Block Reward: This is how many new coins are introduced into circulation every time someone creates a new block on the blockchain (see also “mining”). If you’re mining Bitcoin and you create a brand new block on its blockchain, your reward will be 12.5 BTC.

Mining: Mining is the process by which a new cryptocurrency is created.

Hash: A hash function takes input data and creates an output using an algorithm. When used in cryptocurrency, it helps to prevent data from being altered, allows miners to validate blocks, and ensures that no one can spend funds that do not belong to them.

Addresses: A string of alphanumeric characters used to send, receive or store cryptocurrency on the network. Think of this as similar to your bank account number. It’s also possible to have a public key that anyone can use to send funds to your wallet, and a private key that you can use to withdraw funds from your wallet.

Altcoin: Any digital cryptocurrency other than bitcoin (e.g., litecoin, dogecoin). Most altcoins are forks of bitcoin with small unnoticeable changes made.

ASIC Mining; Application-specific integrated circuit chips (ASIC) are specifically designed to do nothing else but mine, so they can do it much more efficiently than GPU mining

A protocol is a set of rules that determines how cryptocurrency transactions work. Different protocols may call for different types of information to be exchanged during transactions and have different numbers of confirmations before a transaction is considered complete.

A public key is a unique alphanumeric sequence assigned to each cryptocurrency wallet, and it’s what you use to receive cryptocurrency. A private key is used in conjunction with a public key to send cryptocurrency from your wallet to another user’s wallet.

Traditional brokers vs decentralized exchanges

Decentralized exchanges are not regulated by any single entity. Instead, the exchanges rely on blockchain technology to facilitate trades. Additionally, since decentralized exchanges don’t have a single point of failure (the way a centralized exchange does), they can’t be shut down.

Transactions are peer-to-peer (p2p), meaning that users interact with each other directly without an intermediary to manage these interactions and take a cut of the transaction. Unlike centralized exchanges, p2p transactions generally provide greater privacy because you’re interacting with another person directly instead of going through an intermediary like a bank or credit card company.

Centralized exchanges are also called brokers and include Etoro, IG, and the likes. Not all offer crypto, but the ones that do often hold the asset for you, so you do not need a wallet. Do note, that this comes with drawbacks on when you might be able to buy and sell, what level of taxes you pay and which cryptocurrencies are available to you.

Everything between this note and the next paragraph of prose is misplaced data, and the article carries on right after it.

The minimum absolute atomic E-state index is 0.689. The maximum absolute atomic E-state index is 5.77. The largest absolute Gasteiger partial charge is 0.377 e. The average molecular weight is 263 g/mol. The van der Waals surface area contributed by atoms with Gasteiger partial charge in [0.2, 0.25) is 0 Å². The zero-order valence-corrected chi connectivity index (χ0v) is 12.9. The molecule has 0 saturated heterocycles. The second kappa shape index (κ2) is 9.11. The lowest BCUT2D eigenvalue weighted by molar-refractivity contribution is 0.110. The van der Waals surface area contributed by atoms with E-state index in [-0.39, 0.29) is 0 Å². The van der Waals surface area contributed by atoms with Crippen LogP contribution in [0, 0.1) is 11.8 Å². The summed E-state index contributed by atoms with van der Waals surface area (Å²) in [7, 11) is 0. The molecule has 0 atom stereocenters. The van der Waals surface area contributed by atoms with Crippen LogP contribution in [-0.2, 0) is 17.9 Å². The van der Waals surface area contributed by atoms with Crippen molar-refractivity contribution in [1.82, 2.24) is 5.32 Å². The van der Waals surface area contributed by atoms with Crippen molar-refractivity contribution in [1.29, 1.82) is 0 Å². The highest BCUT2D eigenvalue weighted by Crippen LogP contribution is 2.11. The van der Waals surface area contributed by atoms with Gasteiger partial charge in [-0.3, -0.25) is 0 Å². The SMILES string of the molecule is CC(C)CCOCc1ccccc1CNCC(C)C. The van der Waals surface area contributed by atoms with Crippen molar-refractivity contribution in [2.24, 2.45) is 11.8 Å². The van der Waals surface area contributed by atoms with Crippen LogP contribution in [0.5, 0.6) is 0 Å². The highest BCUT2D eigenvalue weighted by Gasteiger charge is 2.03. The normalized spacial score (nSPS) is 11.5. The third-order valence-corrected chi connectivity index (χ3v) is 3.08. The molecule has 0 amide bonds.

Extreme volatility in BTC

One of the major differences between BTC and traditional currencies is that the supply of BTC is fixed, while the supply of fiat currencies can be adjusted by the central bank at any time. This fixed-rate makes Bitcoin a deflationary currency because its limited supply means that it could potentially become more valuable over time.

In addition to this, bitcoin is decentralized meaning no one entity controls it, like a central bank might control a local currency. Instead, all transactions are recorded on a public ledger called a blockchain. Each transaction is verified through an advanced process known as mining—more on this later—and then stored on the blockchain. This makes bitcoin extremely secure and nearly impossible to counterfeit or use for fraud.

The wild price fluctuations have been driven by many factors including but not limited to:

  1. The rise and fall of other cryptocurrencies (like Ethereum);
  2. Hacking attacks in which large amounts of Bitcoin were stolen;
  3. And news stories (both positive and negative) regarding Bitcoin regulation or potential future attempts at regulation in various countries around the world

Largest cryptocurrencies aside from Bitcoin

According to CoinMarketCap, the top 10 cryptocurrencies by market cap (rounded) are:

  1. Bitcoin (BTC) – $1,000,000,000,000
  2. Etherium (ETH) – $200,000,000,000
  3. Tether – $100,000,000
  4. XRP – $50,000,000
  5. Polkadot (DOT) – $25,500,000
  6. Litecoin (LTC) – $13,500,000
  7. Chainlink (LINK) – $12,500,000
  8. Bitcoin Cash (BCH) – $10,500,000
  9. Cardano (ADA) – $10,200,000
  10. Stellar (XLM) – $9,100,00